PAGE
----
Hybrid Poplars in Natural Buffer Systems for Agricultural Pollution Reduction and Income Enhancement

Project Overview

Project Type: Research and Education
Funds awarded in 1998: $157,721.00
Projected End Date: 12/31/2002
Region: Western
State: Washington
Principal Investigator:
Barry C. Moore
Washington State University

Annual Reports


  • Fruits: general tree fruits
  • Additional Plants: trees


  • Crop Production: forestry, nutrient cycling, tissue analysis
  • Education and Training: participatory research
  • Natural Resources/Environment: riparian buffers
  • Production Systems: agroecosystems
  • Soil Management: soil analysis


    Reduction in phosphorus loading to streams is one goal of utilizing hybrid poplars in riparian buffers in agricultural regions such as the Palouse. This study documented the growth of 360 trees until they were six years old so that others may make reasonable expectations about the performance of hybrid poplars under similar dryland conditions. The phosphorus concentration of tree tissues was used along with biomass to quantify the amount of phosphorus sequestered within trees. The study presented a mathematical approach to designing riparian plantings in terms of the quantities of biomass produced and/or phosphorus removed when trees are harvested.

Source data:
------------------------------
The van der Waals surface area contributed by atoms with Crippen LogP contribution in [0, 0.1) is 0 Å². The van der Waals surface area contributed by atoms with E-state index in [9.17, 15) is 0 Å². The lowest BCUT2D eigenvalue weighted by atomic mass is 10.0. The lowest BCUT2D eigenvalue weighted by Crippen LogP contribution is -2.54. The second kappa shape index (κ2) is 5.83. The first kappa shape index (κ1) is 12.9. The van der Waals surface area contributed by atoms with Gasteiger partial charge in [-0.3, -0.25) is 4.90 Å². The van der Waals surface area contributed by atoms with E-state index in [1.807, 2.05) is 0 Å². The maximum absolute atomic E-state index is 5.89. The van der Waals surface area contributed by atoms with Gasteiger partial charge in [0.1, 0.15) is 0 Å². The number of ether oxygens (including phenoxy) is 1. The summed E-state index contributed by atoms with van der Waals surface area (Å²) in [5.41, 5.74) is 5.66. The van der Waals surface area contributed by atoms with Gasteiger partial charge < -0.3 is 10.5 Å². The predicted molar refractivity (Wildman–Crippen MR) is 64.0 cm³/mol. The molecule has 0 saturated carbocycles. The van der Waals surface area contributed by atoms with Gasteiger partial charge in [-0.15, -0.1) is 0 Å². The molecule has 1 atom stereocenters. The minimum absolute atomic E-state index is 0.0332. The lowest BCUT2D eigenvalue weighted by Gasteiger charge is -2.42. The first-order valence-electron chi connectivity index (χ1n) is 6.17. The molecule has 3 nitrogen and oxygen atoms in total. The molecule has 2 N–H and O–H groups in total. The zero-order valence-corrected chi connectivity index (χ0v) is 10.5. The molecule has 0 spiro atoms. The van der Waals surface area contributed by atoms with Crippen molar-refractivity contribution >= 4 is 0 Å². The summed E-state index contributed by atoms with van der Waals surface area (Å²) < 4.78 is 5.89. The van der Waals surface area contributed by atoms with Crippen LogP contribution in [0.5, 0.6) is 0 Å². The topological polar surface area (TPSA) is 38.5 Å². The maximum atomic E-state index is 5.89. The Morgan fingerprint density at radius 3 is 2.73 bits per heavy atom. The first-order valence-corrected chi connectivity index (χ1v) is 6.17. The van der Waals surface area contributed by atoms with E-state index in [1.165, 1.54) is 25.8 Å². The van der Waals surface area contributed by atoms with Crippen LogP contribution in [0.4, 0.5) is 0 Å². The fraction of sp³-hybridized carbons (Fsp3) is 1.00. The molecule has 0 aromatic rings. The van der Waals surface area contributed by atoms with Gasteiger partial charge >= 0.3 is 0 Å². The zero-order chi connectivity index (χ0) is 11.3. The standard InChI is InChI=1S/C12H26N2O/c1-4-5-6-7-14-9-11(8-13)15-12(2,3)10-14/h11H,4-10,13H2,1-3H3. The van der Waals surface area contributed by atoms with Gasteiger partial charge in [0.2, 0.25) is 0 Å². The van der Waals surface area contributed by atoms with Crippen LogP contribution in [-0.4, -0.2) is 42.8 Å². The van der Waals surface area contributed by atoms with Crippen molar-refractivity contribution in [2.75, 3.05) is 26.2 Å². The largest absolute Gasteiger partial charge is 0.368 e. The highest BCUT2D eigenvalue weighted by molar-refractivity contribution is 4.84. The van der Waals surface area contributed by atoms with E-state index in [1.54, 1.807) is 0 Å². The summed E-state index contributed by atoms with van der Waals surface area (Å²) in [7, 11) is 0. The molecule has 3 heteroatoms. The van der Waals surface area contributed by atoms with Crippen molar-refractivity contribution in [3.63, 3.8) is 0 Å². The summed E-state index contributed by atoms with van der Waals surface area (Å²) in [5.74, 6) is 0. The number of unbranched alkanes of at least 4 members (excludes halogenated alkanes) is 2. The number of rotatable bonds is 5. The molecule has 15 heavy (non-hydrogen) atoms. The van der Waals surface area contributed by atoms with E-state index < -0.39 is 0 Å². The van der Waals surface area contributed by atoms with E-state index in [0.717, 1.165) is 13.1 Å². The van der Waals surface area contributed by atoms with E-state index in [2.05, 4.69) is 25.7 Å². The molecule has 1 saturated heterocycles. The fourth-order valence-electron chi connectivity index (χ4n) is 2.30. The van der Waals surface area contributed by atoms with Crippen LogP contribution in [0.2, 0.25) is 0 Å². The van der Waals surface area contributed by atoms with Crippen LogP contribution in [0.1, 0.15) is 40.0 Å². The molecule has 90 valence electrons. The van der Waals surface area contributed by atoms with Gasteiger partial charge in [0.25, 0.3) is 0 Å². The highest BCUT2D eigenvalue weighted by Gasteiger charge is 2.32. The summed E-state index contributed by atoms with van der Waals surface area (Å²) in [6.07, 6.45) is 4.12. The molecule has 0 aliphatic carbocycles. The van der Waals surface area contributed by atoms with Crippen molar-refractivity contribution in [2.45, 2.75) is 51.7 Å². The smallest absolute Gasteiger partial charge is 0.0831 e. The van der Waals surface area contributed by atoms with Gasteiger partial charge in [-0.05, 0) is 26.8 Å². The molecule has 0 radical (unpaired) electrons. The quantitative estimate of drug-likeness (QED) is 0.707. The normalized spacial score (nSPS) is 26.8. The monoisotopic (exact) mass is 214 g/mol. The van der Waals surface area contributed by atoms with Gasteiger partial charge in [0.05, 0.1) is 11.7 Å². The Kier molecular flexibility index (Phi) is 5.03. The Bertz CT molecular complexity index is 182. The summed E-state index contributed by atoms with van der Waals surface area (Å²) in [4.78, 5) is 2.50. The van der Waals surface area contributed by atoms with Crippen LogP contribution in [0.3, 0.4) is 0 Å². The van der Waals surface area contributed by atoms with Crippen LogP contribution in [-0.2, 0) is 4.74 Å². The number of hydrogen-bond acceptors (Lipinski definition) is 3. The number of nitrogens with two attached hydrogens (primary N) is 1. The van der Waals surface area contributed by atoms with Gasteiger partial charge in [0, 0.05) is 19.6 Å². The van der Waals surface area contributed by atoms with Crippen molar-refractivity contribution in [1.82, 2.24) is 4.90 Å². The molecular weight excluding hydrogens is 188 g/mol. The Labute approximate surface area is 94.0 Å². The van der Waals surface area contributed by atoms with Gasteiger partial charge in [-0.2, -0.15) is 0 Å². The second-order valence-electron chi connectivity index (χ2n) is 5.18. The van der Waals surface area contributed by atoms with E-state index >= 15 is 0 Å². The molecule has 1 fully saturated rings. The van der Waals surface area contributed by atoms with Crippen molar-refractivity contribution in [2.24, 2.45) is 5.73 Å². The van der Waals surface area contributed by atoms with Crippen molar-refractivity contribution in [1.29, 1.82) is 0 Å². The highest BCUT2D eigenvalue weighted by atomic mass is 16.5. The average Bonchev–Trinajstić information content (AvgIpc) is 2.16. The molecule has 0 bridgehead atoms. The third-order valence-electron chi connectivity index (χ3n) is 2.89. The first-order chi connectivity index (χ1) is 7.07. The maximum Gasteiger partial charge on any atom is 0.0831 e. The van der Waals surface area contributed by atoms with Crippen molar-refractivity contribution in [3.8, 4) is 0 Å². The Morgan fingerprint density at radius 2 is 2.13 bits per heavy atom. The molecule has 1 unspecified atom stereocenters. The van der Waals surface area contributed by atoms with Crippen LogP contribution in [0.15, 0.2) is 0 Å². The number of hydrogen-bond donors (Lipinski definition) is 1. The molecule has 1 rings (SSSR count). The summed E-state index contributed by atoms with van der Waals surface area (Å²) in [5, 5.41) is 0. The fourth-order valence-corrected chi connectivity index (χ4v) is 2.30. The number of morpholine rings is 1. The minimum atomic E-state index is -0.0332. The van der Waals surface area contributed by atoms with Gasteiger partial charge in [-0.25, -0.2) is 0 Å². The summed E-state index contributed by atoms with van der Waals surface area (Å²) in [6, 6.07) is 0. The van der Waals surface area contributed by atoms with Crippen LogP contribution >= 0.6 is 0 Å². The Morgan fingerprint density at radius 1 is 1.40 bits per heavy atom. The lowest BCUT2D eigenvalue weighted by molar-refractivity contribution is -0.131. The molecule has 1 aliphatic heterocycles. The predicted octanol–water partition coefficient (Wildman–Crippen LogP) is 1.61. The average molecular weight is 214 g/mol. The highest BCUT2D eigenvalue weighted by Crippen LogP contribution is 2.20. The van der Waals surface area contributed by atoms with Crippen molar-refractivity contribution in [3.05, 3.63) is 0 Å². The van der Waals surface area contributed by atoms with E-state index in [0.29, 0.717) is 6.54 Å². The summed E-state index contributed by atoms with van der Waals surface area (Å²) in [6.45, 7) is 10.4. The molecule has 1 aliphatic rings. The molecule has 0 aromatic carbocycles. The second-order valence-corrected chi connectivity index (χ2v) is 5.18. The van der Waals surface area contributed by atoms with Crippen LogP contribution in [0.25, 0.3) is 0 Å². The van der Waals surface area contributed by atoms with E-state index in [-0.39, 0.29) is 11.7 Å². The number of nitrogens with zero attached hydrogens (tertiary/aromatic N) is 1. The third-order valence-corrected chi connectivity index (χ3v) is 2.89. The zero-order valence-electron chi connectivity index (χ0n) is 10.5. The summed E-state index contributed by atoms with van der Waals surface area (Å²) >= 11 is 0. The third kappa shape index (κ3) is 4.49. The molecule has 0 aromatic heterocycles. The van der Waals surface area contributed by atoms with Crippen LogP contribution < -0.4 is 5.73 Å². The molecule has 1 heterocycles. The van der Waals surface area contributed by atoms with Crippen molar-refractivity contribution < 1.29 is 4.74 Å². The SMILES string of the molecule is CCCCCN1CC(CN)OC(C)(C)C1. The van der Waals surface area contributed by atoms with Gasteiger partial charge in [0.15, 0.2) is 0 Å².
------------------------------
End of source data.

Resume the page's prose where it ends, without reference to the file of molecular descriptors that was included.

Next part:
Project objectives:

    1. The objectives of this proposal are to develop sustainable farming systems in the Palouse region by:
      Promoting use of hybrid poplar riparian buffers to reduce water pollution.

      Enhancing ecological functions by increasing total landscape diversity in agricultural ecosystems.

      Developing fundamental information on poplar nutrient requirements, nutrient recycling and nutrient removal essential to proper design of riparian systems for pollution control.

      Establishing a core cadre of Palouse farmers skilled in poplar cultivation and with linkages to corporate producers and markets.

    Any opinions, findings, conclusions, or recommendations expressed in this publication are those of the author(s) and do not necessarily reflect the view of the U.S. Department of Agriculture or SARE.